Homeowners in Niagara are feeling the pinch. Higher rates have led to more houses being put on the market, as some homeowners simply cannot afford to renew. Photo Credit: The Canadian Press/Evan Buhler.
Like much of Ontario and Canada, the Niagara region is facing a mortgage and debt crisis spurred on by over-borrowing and soaring interest rates.
The average homeowner in Niagara in the process of renewing a mortgage after purchasing a home in 2020 will see monthly mortgage payments rise by an average of $632, according to a recent report by property technology company and brokerage Zoocasa. That translates to an average increase of 32 per cent.
The spike in mortgage costs reflects trends across the country.
The explosion of mortgage costs has been triggered by increases in interest rates by the Bank of Canada. In seeking to respond to decades-high inflation Canadians experienced in 2021 and 2022, the Bank of Canada increased interest rates from 0.5 per cent in March of 2022 to 5 per cent in July of 2023. The Bank of Canada has not changed its interest rate since the summer.
The monthly payment on a variable-rate mortgage with a balance of $500,000 today is roughly $1,260 more than it was in March of 2022. Those renewing fixed-rate mortgages will have benefited from low rates locked in a couple of years ago but will face similar spikes once they must renew.
Many buyers bought and financed their homes when interest rates were at record lows and took on more debt than they could handle. Rising interest rates have exposed those who are increasingly overleveraged in household debt.
Part of the reason the Bank of Canada increased interest rates as rapidly as it did was to confront inflation levels not seen in Canada for nearly four decades. Price increases were triggered by supply chain issues and prolific government overspending and debt accumulation.
Bank of Canada Governor Tiff Macklem has said that government over-spending has worked against the Bank of Canada’s attempts to control inflation, leading to even higher interest rates.
“More focus by governments on the inflationary consequences of their spending decisions would be helpful,” said Macklem last year.
Homeowners in Niagara are feeling the pinch. Higher rates have led to more houses being put on the market, as some homeowners simply cannot afford to renew.
There are now 10 times as many homes in the Niagara region on the market today than there were just two short years ago. However, home prices are falling and many feeling the need to sell their homes are unable to generate offers that line up with what they paid for their homes, particularly when the market when hot during and right after the pandemic.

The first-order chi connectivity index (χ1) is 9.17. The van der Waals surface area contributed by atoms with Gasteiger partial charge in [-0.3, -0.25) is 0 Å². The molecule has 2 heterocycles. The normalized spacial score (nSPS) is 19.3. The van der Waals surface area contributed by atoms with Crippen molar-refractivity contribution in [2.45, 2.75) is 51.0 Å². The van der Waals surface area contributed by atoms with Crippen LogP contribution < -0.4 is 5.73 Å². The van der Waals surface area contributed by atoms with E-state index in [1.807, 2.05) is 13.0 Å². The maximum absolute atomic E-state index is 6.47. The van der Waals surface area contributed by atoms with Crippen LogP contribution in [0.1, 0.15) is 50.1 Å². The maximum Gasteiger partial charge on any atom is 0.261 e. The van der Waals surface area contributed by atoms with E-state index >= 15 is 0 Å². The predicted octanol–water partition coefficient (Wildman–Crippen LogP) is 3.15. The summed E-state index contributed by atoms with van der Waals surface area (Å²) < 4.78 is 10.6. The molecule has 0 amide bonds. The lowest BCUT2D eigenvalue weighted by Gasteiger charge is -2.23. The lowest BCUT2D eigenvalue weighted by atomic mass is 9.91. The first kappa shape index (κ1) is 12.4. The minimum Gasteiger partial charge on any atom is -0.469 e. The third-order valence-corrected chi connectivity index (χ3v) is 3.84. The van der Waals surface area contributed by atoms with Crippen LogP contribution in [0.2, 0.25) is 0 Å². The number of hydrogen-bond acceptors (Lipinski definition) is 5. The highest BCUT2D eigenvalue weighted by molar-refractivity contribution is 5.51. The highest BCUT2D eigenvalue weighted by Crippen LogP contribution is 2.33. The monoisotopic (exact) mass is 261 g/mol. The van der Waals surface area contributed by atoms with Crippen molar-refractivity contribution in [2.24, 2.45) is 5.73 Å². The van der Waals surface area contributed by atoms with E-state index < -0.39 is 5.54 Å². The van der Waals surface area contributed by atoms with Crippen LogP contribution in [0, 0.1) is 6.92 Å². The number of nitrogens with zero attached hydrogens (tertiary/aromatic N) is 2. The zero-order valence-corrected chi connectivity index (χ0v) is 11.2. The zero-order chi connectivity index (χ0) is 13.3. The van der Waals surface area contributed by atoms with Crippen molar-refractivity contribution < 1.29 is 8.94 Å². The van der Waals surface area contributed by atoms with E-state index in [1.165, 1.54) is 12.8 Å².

The average sale price of a home in the Niagara area was nearly 12 per cent lower last year than in 2022. That’s a decrease in value for the average Niagara home of $97,000 in a matter of just 12 months.
Experts expect the Canadian economy to slow down in 2024, which could lead the Bank of Canada to cut interest rates. That would help ease mortgage rates, but rates aren’t expected to return to the historically low rates of 2020 and 2021, when many current homeowners purchased their homes and locked into decades-low fixed-rate mortgages.
Those on the rental market are feeling the pinch as well.
Last month, the average rental rate for a one-bedroom apartment in St. Catharines was $1,662. Two years ago, it was $1,193. That’s an increase in rental costs of 39 per cent.
Those numbers suggest that both renters and homeowners in the Niagara region are feeling the brunt of massive increases in the cost of housing. Other living costs, such as the price of food and gasoline, have spiked in recent months and years as well, putting many families on the brink.
Soaring interest rates have impacted the cost of borrowing funds on lines of credit and credit cards as well. Along with massive mortgages, this has helped lead Canadians to take on a record level of household debt, which experts say is increasingly unsustainable.
Jay Goldberg is the Ontario Director at the Canadian Taxpayers Federation. He previously served as a policy fellow at the Munk School of Public Policy and Global Affairs. Jay holds a Ph.D. in Political Science from the University of Toronto.